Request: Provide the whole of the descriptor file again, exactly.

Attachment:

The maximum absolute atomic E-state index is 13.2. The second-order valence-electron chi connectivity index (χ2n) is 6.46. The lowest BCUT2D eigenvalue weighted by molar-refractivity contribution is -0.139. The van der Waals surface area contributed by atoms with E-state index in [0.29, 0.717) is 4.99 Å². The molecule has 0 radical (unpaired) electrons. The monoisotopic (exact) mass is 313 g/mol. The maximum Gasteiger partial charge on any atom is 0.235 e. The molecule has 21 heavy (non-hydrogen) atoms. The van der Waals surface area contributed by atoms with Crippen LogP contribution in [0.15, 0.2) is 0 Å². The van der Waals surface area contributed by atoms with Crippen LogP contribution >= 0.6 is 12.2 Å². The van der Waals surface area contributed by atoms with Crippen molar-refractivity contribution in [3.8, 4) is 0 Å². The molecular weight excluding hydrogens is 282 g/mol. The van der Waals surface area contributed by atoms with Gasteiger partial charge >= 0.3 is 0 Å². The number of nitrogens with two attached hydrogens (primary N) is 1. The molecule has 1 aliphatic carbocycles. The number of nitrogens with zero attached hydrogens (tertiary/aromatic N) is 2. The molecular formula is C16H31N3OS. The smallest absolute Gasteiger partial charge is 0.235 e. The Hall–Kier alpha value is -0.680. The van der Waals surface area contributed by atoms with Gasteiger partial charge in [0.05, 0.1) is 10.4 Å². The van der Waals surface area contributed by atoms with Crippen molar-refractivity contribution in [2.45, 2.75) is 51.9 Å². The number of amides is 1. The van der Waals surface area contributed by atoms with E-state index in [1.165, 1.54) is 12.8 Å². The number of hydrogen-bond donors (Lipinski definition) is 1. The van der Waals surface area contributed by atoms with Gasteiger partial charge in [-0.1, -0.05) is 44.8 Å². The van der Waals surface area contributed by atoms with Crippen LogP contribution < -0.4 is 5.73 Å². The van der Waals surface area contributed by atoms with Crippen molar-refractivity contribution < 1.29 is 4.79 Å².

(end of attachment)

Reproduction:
The maximum absolute atomic E-state index is 13.2. The second-order valence-electron chi connectivity index (χ2n) is 6.46. The lowest BCUT2D eigenvalue weighted by molar-refractivity contribution is -0.139. The van der Waals surface area contributed by atoms with E-state index in [0.29, 0.717) is 4.99 Å². The molecule has 0 radical (unpaired) electrons. The monoisotopic (exact) mass is 313 g/mol. The maximum Gasteiger partial charge on any atom is 0.235 e. The molecule has 21 heavy (non-hydrogen) atoms. The van der Waals surface area contributed by atoms with Crippen LogP contribution in [0.15, 0.2) is 0 Å². The van der Waals surface area contributed by atoms with Crippen LogP contribution >= 0.6 is 12.2 Å². The van der Waals surface area contributed by atoms with Crippen molar-refractivity contribution in [3.8, 4) is 0 Å². The molecular weight excluding hydrogens is 282 g/mol. The van der Waals surface area contributed by atoms with Gasteiger partial charge >= 0.3 is 0 Å². The number of nitrogens with two attached hydrogens (primary N) is 1. The molecule has 1 aliphatic carbocycles. The number of nitrogens with zero attached hydrogens (tertiary/aromatic N) is 2. The molecular formula is C16H31N3OS. The smallest absolute Gasteiger partial charge is 0.235 e. The Hall–Kier alpha value is -0.680. The van der Waals surface area contributed by atoms with Gasteiger partial charge in [0.05, 0.1) is 10.4 Å². The van der Waals surface area contributed by atoms with Crippen molar-refractivity contribution in [2.45, 2.75) is 51.9 Å². The number of amides is 1. The van der Waals surface area contributed by atoms with E-state index in [1.165, 1.54) is 12.8 Å². The number of hydrogen-bond donors (Lipinski definition) is 1. The van der Waals surface area contributed by atoms with Gasteiger partial charge in [-0.1, -0.05) is 44.8 Å². The van der Waals surface area contributed by atoms with Crippen LogP contribution < -0.4 is 5.73 Å². The van der Waals surface area contributed by atoms with Crippen molar-refractivity contribution < 1.29 is 4.79 Å².